Ever since the Anglo-Dutch fleet captured Gibraltar over 300 years ago during the war of Spanish succession, the small territory at the southern tip of Spain has been a bone of contention between Madrid and London. Although British sovereignty was formalised by the treaty of Utrecht in 1713 and Gibraltar became a British colony in 1830, Spain understandably has always bristled at the idea of UK ownership. Referendums - in 1967 and 2002 - have shown that the overwhelming majority of residents wish Gibraltar to remain British.
In the early WW2 playing cards were regarded as superfluous. However, in 1943 Mr Winston Churchill intervened to ensure that a supply was available for the forces to provide amusement during long hours of monotony or waiting.
"One dull evening Major Burke, the town-major of Gibraltar, was sitting playing cards with two other officers in a house near King’s Bastion. In the middle of a deal a stray shell crashed into the room putting out the candle. It also unfortunately fell on his lap. In those early days shells did not necessarily explode on impact. The long fuses attached to them tended to burn for quite a while. His card-playing friends immediately leapt out of the room and were unharmed. Poor Burke, however, was pinned down by the weight of the shell and was blown to pieces."
Gibraltar's geographical location made it into a key strategic asset. A unique feature of the Rock is its system of underground passages, known as the Galleries or the Great Siege Tunnels. Now that its military importance has declined, and with no large-scale agricultural or industrial activity, much of Gibraltar's income is derived from customs duties, offshore finance, internet gaming, tourism and the provisioning of ships. The Ocean Village Development, for example, one of the newest premier investment opportunities in Gibraltar, hopes to cater for the millions of tourists who visit each year. At the same time, 800 affordable flats have been built recently for local residents, many of whom are experiencing debt problems or unemployment. The many souvenir shops today offer standard Anglo-American packs bearing photographic scenes on the reverse, made cheaply in China or other Far Eastern countries, as no playing card manufacturer is based in Gibraltar.
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Member since February 01, 1996View Articles
Curator and editor of the World of Playing Cards since 1996. He is a former committee member of the IPCS and was graphics editor of The Playing-Card journal for many years. He has lived at various times in Chile, England and Wales and is currently living in Extremadura, Spain. Simon's first limited edition pack of playing cards was a replica of a seventeenth century traditional English pack, which he produced from woodblocks and stencils.
52 selected views of Scotland by De La Rue (Waddingtons) for GlenAlan Ltd, Glasgow, Scotland, c.1960s.
Publicity items for a group of entertainers, Southend-on-Sea, Essex, UK, 1911.
Cards made by John Waddington Ltd. for the Madras Club, Chennai (formerly Madras), India, c.1930.
54 different personalities from the city of Inverness published by the Highland Hospice.
Edinburgh Festival Fringe programme covers from 1956 to 2016 published by Winning Moves UK Ltd.
Images from the Ministry of Defence Cape Wrath Training Centre, Sutherland, Scotland. Published 2010.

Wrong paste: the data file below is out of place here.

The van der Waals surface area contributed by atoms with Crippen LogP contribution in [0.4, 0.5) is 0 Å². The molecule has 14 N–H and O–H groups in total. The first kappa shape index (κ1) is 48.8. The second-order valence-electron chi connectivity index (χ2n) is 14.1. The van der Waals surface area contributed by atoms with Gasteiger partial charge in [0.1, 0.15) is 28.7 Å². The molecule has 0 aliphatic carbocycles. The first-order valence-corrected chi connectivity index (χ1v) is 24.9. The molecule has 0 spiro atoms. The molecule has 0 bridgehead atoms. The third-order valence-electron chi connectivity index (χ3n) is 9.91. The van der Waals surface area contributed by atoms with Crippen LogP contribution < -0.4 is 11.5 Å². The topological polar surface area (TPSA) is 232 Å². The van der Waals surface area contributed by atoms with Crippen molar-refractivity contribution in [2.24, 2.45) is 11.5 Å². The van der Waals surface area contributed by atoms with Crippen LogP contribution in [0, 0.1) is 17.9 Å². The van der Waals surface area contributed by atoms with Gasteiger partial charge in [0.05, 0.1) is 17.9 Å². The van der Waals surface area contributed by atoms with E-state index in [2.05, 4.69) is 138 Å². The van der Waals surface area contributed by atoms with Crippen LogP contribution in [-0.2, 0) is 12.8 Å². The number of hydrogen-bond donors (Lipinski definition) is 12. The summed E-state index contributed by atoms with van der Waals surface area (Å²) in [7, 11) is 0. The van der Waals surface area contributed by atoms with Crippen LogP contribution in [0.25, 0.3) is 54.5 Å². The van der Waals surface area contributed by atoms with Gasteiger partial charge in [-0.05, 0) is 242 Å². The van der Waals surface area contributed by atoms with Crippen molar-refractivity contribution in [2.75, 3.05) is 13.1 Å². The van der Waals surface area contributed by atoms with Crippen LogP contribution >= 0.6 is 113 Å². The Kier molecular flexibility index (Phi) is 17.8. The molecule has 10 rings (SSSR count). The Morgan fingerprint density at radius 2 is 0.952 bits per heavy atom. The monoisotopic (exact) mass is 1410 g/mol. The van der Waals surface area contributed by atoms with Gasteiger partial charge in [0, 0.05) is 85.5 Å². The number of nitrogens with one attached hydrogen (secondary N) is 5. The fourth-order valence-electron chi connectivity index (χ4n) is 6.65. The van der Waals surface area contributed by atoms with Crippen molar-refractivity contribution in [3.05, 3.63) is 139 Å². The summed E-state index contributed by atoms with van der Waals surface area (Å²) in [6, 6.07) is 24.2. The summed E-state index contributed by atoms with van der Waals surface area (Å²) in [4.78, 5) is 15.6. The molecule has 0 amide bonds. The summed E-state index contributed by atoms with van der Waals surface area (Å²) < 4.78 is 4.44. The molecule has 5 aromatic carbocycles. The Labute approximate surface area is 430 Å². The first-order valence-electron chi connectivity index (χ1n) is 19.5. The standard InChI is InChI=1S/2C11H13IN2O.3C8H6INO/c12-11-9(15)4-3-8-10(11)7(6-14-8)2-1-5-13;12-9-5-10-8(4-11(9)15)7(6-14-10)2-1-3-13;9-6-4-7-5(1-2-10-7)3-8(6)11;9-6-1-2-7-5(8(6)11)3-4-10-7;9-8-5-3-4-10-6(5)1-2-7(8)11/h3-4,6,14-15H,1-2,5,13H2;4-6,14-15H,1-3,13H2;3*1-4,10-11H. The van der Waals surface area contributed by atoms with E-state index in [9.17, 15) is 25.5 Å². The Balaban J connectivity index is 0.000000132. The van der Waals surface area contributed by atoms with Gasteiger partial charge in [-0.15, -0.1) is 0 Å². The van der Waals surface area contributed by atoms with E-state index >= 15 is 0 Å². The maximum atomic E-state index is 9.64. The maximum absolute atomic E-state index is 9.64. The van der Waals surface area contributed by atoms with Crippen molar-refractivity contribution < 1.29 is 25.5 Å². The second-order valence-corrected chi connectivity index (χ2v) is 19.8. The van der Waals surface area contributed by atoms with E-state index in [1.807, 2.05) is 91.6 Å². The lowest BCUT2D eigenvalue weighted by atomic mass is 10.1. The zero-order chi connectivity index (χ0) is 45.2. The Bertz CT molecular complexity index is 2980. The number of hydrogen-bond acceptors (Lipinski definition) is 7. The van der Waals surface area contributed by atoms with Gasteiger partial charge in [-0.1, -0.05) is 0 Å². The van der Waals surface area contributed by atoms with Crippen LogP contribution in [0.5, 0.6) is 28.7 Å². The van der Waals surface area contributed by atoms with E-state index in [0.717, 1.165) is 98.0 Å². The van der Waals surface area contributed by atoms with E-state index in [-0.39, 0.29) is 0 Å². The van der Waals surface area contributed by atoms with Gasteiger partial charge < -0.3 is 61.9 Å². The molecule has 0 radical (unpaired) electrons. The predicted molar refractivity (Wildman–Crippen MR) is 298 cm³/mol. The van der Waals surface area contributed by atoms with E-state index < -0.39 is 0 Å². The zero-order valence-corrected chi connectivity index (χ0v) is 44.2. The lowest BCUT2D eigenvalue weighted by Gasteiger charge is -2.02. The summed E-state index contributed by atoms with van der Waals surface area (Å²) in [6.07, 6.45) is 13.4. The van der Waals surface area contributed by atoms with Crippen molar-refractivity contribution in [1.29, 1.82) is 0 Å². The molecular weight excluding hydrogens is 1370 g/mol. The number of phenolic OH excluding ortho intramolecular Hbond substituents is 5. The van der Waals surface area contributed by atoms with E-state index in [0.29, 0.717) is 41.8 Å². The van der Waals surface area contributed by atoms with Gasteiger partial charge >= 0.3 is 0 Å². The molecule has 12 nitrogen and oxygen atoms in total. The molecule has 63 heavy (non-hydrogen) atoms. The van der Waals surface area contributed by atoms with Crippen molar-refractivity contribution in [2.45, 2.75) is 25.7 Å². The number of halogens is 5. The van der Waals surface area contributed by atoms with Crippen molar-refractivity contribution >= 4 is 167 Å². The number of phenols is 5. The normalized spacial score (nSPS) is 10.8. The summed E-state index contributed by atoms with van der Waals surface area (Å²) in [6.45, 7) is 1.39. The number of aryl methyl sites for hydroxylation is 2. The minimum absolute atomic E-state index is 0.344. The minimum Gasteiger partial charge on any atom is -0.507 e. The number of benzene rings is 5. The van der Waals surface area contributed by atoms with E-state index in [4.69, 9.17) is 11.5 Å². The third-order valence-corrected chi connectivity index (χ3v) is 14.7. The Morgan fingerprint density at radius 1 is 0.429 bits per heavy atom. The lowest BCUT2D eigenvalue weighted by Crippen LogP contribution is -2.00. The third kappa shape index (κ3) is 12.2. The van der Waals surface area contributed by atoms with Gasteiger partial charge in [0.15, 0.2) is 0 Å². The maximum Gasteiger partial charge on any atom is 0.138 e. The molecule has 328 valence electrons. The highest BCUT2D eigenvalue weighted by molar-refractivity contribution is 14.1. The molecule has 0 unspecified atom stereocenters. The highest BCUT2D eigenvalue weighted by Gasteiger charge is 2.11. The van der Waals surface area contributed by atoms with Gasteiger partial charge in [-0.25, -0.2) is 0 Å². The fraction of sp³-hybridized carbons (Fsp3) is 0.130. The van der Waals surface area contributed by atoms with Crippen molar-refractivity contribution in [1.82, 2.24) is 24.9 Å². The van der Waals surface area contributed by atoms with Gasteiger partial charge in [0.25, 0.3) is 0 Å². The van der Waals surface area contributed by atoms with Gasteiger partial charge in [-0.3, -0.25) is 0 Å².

Celebrating the work of Andreas Vesalius in the quincentenary year of his birth.
Great Britains’s Olympic gold medallists from 1964 to 2004 published by the British Olympic Association.
Celebration of the work of David Kindersley, stone letter-carver and typeface designer. Published by the Cardozo Kindersley Workshop, Cambridge, UK, 2015.
Pack celebrating the rugby world champions of 2003. Produced by MMcardz.
“Royal Cards Reign of Queen Anne” cover historical events, both honourable and treacherous, during the period 1702 to 1704.
Hall & Son
Comic Fortune-Telling Cards published by Reynolds & Sons, c.1850.
Comic Question & Answer cards by Josh. Reynolds & Sons, circa 1850.
Myriorama of Italian scenery, 1824.
Hand-drawn Transformation cards, c.1870.
PLAYING CARDS: A Secret History
Sergeant-Major card game devised by W.G.Smith
We are deeply saddened by news of the passing of Anthony Rex Pitts (1940-2021).
The Story of Pepys Games by Rex Pitts
Jacob Wolfe Spear founded his company manufacturing fancy goods in 1879 near Nuremberg in Bavaria, Germany
Chad Valley Co. Ltd (incorporating Johnson Brothers (Harborne) Ltd, the long-established UK brand bought by Woolworths in 1988 and now sold at Argos.
Multum in Parvo published a range of indoor games during the period from 1884-1927.
The founder of Ariel Productions, Philip Marx, was a prolific publisher of children’s books and comics towards the end of and just after the Second World War.
Kum-Bak Sports, Toys & Games MFG Co., Ltd, London S.E.11
Crazy People children’s card game illustrated by caricaturist and graphic artist Walter Trier, c.1950.
Panko (Votes for Women) suffragette card game published by Peter Gurney Ltd, c.1912.
Anonymous Snap game, 1930s.
Panto People published by E. S. & A. Robinson, c.1930s.
Hats-Off! miniature card game published by E. S. & A. Robinson, c.1930s.
Zoo-Boots published by E. S. & A. Robinson, c.1930s.
The XIXth Century published by John Jaques & Son, c.1875.
The ‘Rinker’ highly amusing snap game, c.1910.
Round the World Happy Families by Chiefton Products Ltd of Bristol, c.1950s.
Abbatt Toys Animal Families, c.1970.
French for Fun instructive card game published by John Jaques & Son Ltd., c.1930s
Counties of Britain by John Jaques & Son Ltd. c.1930.
Radio Banker by John Waddington Ltd for Marconiphone Co Ltd.
Jigstar film star card game by Murphy Games Ltd, 1936.
“Countries of Empire” published by John Jaques & Son Ltd, c.1930s.